Assembly Passes Bill to Improve Healthcare for Limited English Speaking Patients

For immediate release:

(SACRAMENTO, CA) – The California State Assembly passed legislation authored by Assemblymember Phil Ting (D-San Francisco), Chair of the Assembly Democratic Caucus, that will help California provide healthcare to millions of Californians with limited English language skills.

Assembly Bill (AB) 2102 passed the Assembly with a 57-13 vote.  It now moves to the State Senate for further review.

“We must solve a basic problem,” said Ting.  “Patients cannot access healthcare if they cannot communicate with their care providers.  Today’s action will help us recruit and retain medical professionals who can speak the languages of our communities.”

Currently, California collects demographic data only about doctors and dentists, leaving a huge gap in what we know about our healthcare infrastructure.  Sponsored by the California Pan-Ethnic Health Network, Ting’s AB 2102 requires the state to collect demographic information – specifically ethnicity, gender, location, and language skills data – for nurses, physician assistants, respiratory care providers, and psychiatric technicians in order to help California assess the medical industry’s capacity to provide healthcare in the most culturally appropriate manner.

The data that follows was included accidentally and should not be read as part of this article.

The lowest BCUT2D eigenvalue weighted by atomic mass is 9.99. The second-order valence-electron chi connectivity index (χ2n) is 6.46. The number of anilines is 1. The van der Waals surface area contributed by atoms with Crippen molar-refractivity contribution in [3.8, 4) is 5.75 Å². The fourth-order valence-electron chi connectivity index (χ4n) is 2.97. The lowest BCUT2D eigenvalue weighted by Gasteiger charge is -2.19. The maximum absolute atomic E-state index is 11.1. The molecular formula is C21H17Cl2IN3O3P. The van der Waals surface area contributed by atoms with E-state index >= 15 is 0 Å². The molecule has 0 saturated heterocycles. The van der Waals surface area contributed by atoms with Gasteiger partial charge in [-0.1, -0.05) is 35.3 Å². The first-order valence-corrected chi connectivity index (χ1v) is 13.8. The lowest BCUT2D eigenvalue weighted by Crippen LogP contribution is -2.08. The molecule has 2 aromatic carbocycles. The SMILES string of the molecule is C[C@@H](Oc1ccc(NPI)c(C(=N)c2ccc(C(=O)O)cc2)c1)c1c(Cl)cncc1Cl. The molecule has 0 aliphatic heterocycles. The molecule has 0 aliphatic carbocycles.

“Covered California allows thousands of Californians to get health insurance, but having health insurance is useless if you can’t communicate with your health care provider,” added Ting.

More than 40 percent of Californians speak a language other than English at home and almost 7 million Californians speak English less than very well.  California needs its healthcare workforce to communicate with patients in the most culturally appropriate manner.  Failure to do so can lead to dire, even tragic consequences.  Limited English proficient patients are at far greater risk of being misdiagnosed and improperly treated for their ailments.  Lack of language access in healthcare increases the use of more expensive emergency services, higher diagnostic and testing costs, and increased liability for providers.

Among a long and diverse list of supporters, AB 2102 is backed by Asian Americans Advancing Justice-Los Angeles, Asian Pacific Policy & Planning Council, and Chinese Progressive Action.  Further information is available at www.leginfo.ca.gov.

CONTACT: Anthony Matthews (Ting), tel. (916) 319-2019, anthony.matthews@asm.ca.gov